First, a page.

As far as I know according to CC BY-SA 3.0 if someone edits any question/answer of a user then proper attribution is given that someone edited such and such content at say 12 P.M 1 January 2015. The CC BY-SA 3.0 license is for any kind of contribution from any user. I've recently noticed that if a moderator changes the text of someone's comment then no proper attribution is given, that is its not mentioned that text is not modified by the OP but by the moderator.

So my question is, isn't it a violation of CC BY-SA 3.0?

  • Because comments are only temporary, I'm not sure they are included in this. I'm checking the Data Dump, and if they are not there I guess they are not included.
    – Tim
    Feb 14, 2015 at 10:18
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    @Tim At the bottom of every page this line is written: "user contributions licensed under cc by-sa 3.0 with attribution required" The word contribution means any kind of text contributed by the user. The Stack Exchange must provide proper attribution to every contribution of every user.
    – user31782
    Feb 14, 2015 at 10:23
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    My point is that I'm not sure comments count as contributions, in the same way that I'm not sure chat messages do.
    – Tim
    Feb 14, 2015 at 10:24
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    @Tim My point is that comments has to be counted as contribution. It is not something related to the policies of this site. On the chat website there is nothing mentioned about which license is being used there.
    – user31782
    Feb 14, 2015 at 10:29
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    I'm not a lawyer but assuming the mods follow the guidance given by Shog9 are they technically contributing? Let's assume the spelling mistakes are corrected by a spelling-checker at submit, is the spelling-checker contributing?
    – rene
    Feb 14, 2015 at 12:26
  • My question has nothing to do with shog9's advice. Nor with some spell checker software.
    – user31782
    Feb 14, 2015 at 12:38
  • FYI rene most likely never saw your comment, we need to use @ to notify other users. Feb 14, 2015 at 23:17
  • @ShadowWizard The comment is not for user-rene but for every one.
    – user31782
    Feb 15, 2015 at 5:07

2 Answers 2


In most jurisdictions (and to my knowledge in the US as well), there must be a certain level of originality to the work to be able to claim copyright on it.

This means that purely mechanical works can't be copyrighted, and neither can purely mechanical or very minor changes.
If the changes made by the moderators are very minor or mechanical, then there is nothing for them to copyright and thus also no violation of the CC license if the changes by the moderator aren't attributed.

  • What is a mechanical work or mechanical change? how much change is considered minor, e.g. upto 5 character? Could you give me some references which explicitly say that minors changes are allowed on copyright material.
    – user31782
    Feb 15, 2015 at 5:05
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    @user31782: A mechanical work or change is something that involved no human intelligence to create. See also en.wikipedia.org/wiki/Threshold_of_originality. Where the limit is for a minor change is something that must be ruled by a judge, possibly on a case-by-case basis. Feb 16, 2015 at 10:10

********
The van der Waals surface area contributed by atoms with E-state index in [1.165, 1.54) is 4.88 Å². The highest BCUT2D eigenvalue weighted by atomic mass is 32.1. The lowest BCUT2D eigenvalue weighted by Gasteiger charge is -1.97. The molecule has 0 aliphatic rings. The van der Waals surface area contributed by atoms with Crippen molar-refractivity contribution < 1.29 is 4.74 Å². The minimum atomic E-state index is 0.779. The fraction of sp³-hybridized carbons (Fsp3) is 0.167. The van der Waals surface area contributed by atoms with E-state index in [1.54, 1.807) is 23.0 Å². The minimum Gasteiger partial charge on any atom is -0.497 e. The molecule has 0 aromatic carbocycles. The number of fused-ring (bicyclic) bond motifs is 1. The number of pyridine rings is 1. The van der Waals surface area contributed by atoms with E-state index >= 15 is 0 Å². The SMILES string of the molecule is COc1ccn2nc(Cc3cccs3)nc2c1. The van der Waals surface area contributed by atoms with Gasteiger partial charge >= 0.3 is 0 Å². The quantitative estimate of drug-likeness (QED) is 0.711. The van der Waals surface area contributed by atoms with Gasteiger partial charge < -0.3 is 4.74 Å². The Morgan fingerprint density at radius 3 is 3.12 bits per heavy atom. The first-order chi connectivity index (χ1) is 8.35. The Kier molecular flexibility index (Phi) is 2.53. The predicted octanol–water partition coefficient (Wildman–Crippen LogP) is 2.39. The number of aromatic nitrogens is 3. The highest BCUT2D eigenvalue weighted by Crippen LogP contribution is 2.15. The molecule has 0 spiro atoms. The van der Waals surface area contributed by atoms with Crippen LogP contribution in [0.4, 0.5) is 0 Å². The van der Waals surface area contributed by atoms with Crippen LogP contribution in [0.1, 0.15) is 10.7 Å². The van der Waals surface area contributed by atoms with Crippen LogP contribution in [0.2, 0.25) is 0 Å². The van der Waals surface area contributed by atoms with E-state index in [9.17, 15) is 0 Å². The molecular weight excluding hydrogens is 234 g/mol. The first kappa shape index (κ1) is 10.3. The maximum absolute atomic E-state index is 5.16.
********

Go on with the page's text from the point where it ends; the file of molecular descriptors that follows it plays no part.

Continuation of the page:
There are very few cases where mods edit comments, in almost all cases deletion is the better option. And if a mod edits a comment, they typically only remove parts of it or replace offensive terms with less problematic ones. Those kind of edits don't really need any protection by the CC license, I wouldn't count them as a proper contribution.

From the Creative Commons FAQ:

In order for an adaptation to be protected by copyright, most national laws require the creator of the adaptation to add original expression to the pre-existing work.

The section on when modifications must be indicated:

In the 3.0 suite, the obligation to indicate if modifications have been made applies if they result in the creation of an adaptation (when allowed by the license).

A moderator should only correct small mistakes or remove content from a comment, they should never add anything substantial. For that reason it is extremely unlikely that a moderator edit would meet the threshold of originality to be considered an adaptation of the original CC-licenced comment.

We moderators also know that our edits won't be attributed to us, so if we had a problem with that we could just stop editing comments.

  • 4
    All very fair, but in principle the OP has a point. If you edit a comment it ends up being solely attributed to him, where it was not what he originally stated. It all gets a big "meh" from me, but the TOS doesn't really seem to separate comments out of contributed content and would most likely therefore require equal treatment.
    – Bart
    Feb 14, 2015 at 14:55
  • I've downvoted your answer because I do not agree with the statement Those kind of edits don't really need any protection by the CC license. According to cc by-sa 3.0 SE has to give proper attribution. Also I do not want to know why or when mods edit comments. My question is straight forward, isn't it a violation of cc by-sa 3.0? if no then how?
    – user31782
    Feb 14, 2015 at 17:12
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    @user31782 I added some information from the Creative Commons FAQ to support my point that this kind of insubstantial edit doesn't necessarily have to be attributed. Feb 16, 2015 at 9:05
  • Just to note, another case is when the comment is considered valuable and the user asks the moderator to edit the comment. In that case, it's again the user's text, the moderator is just an agent.
    – yo'
    Feb 16, 2015 at 14:10

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